OpenAI has introduced a classifier that has been trained to differentiate between text generated by AI and text written by humans.
OpenAI has developed and trained a classifier with the purpose of distinguishing between text authored by humans and text generated by AI systems from various providers. While it is challenging to identify all AI-generated text with complete accuracy, we believe that effective classifiers can help identify and address false claims that AI-generated text was written by humans. These claims can range from running automated misinformation campaigns and utilizing AI tools for academic dishonesty to presenting an AI chatbot as a human.
It’s important to note that our classifier is not infallible. In evaluations conducted on an English text “challenge set,” our classifier accurately identified 26% of AI-generated text as “likely AI-written” (true positives), but also misclassified human-written text as AI-generated 9% of the time (false positives). The reliability of our classifier generally improves as the length of the input text increases. Compared to our previous classifier, this new version demonstrates significantly greater reliability when processing text from more recent AI systems.
To gather feedback on the usefulness of imperfect tools like this one, we are making this classifier available to the public. We continue to work on improving the detection of AI-generated text and aim to share enhanced methods in the future.
OpenAI classifier has a number of important limitations. It should not be used as a primary decision-making tool, but instead as a complement to other methods of determining the source of a piece of text.
- The classifier is very unreliable on short texts (below 1,000 characters). Even longer texts are sometimes incorrectly labeled by the classifier.
- Sometimes human-written text will be incorrectly but confidently labeled as AI-written by our classifier.
- We recommend using the classifier only for English text. It performs significantly worse in other languages and it is unreliable on code.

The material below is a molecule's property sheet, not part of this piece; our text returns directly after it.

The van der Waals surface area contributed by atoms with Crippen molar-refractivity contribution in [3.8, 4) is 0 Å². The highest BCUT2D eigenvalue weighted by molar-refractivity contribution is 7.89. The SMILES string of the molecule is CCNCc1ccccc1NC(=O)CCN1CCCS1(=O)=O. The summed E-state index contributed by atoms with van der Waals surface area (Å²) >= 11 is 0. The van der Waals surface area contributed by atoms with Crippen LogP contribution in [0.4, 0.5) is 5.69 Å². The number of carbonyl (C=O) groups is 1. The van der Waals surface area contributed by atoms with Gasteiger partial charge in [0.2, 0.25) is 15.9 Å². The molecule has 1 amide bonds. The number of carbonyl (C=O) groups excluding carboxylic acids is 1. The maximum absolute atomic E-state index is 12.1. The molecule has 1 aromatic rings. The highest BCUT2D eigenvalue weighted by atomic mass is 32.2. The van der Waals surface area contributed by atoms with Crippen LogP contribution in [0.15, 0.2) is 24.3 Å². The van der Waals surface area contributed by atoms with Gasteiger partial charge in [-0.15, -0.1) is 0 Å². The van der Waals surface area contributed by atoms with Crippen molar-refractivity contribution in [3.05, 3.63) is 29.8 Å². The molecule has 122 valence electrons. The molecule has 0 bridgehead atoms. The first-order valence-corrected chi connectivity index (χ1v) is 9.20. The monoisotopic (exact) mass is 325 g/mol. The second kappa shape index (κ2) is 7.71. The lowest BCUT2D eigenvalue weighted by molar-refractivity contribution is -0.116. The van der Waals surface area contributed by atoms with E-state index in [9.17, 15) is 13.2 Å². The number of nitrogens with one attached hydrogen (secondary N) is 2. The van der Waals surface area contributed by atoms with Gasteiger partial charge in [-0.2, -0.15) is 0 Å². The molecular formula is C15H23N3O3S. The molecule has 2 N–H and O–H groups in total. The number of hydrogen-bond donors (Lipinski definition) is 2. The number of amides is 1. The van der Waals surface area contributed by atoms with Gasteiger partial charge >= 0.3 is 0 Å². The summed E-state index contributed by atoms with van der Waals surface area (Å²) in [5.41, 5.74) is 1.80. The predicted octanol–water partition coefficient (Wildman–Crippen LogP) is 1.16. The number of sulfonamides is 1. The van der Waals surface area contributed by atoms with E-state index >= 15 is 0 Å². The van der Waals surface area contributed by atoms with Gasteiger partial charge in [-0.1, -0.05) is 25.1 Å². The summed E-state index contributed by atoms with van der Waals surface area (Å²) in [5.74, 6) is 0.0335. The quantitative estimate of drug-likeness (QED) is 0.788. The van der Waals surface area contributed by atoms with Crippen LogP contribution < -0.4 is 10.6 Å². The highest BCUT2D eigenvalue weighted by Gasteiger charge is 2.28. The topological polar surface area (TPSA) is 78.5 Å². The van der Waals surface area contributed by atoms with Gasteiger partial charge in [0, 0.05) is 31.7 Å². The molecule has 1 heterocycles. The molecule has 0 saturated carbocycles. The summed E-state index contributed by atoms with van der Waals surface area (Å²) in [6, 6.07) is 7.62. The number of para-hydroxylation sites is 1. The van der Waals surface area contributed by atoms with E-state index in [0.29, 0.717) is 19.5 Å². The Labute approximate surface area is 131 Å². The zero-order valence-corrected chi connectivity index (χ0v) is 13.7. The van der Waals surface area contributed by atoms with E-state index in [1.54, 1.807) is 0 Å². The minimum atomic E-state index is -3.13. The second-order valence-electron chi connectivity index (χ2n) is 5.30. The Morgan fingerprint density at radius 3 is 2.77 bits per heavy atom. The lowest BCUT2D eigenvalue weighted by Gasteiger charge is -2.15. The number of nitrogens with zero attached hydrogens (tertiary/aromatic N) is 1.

- Text that is very predictable cannot be reliably identified. For example, it is impossible to predict whether a list of the first 1,000 prime numbers was written by AI or humans, because the correct answer is always the same.
- AI-written text can be edited to evade the classifier. Classifiers like ours can be updated and retrained based on successful attacks, but it is unclear whether detection has an advantage in the long-term.
- Classifiers based on neural networks are known to be poorly calibrated outside of their training data. For inputs that are very different from text in our training set, the classifier is sometimes extremely confident in a wrong prediction.
Training the classifier
OpenAI’s classifier is a language model that underwent fine-tuning using a dataset consisting of pairs of human-written text and AI-written text covering the same subject matter. The dataset was gathered from various sources that we have determined to be authored by humans, including pretraining data and human demonstrations provided for prompts submitted to InstructGPT. Each text pair was divided into a prompt and a response. In generating responses, we utilized a range of language models trained by both OpenAI and other organizations. To ensure a low false positive rate, we adjust the confidence threshold on our web app, meaning we only classify text as likely AI-written if the classifier displays a high level of confidence.
Impact on educators and call for input
OpenAI recognizes the significance of addressing AI-written text detection in educational settings and acknowledges the broader impact of AI-generated text classifiers in classrooms. As part of our commitment to responsible AI deployment, we have created an initial resource specifically tailored for educators. This resource highlights the potential applications, limitations, and considerations associated with using ChatGPT in an educational context.
While our focus is initially on engaging with educators, we understand that our classifier and associated tools will also have implications for journalists, researchers studying misinformation and disinformation, and other relevant groups.
OpenAI is actively engaging with educators in the United States to gather insights into their experiences and to foster discussions regarding ChatGPT’s capabilities and limitations. We are committed to expanding our outreach efforts as we continue to learn and develop our understanding of the challenges at hand. These conversations are crucial as we strive to deploy large language models in a safe manner, while maintaining direct engagement with affected communities.
If you are directly impacted by these issues, including but not limited to teachers, administrators, parents, students, and education service providers, we encourage you to share your feedback through the provided form. We greatly appreciate direct feedback on the preliminary resource, and we also welcome any additional resources that educators have developed or found useful. This may include course guidelines, updates to honor codes and policies, interactive tools, or AI literacy programs. Your contributions will help us refine our approaches and ensure that our AI technologies align with the needs and values of the education community.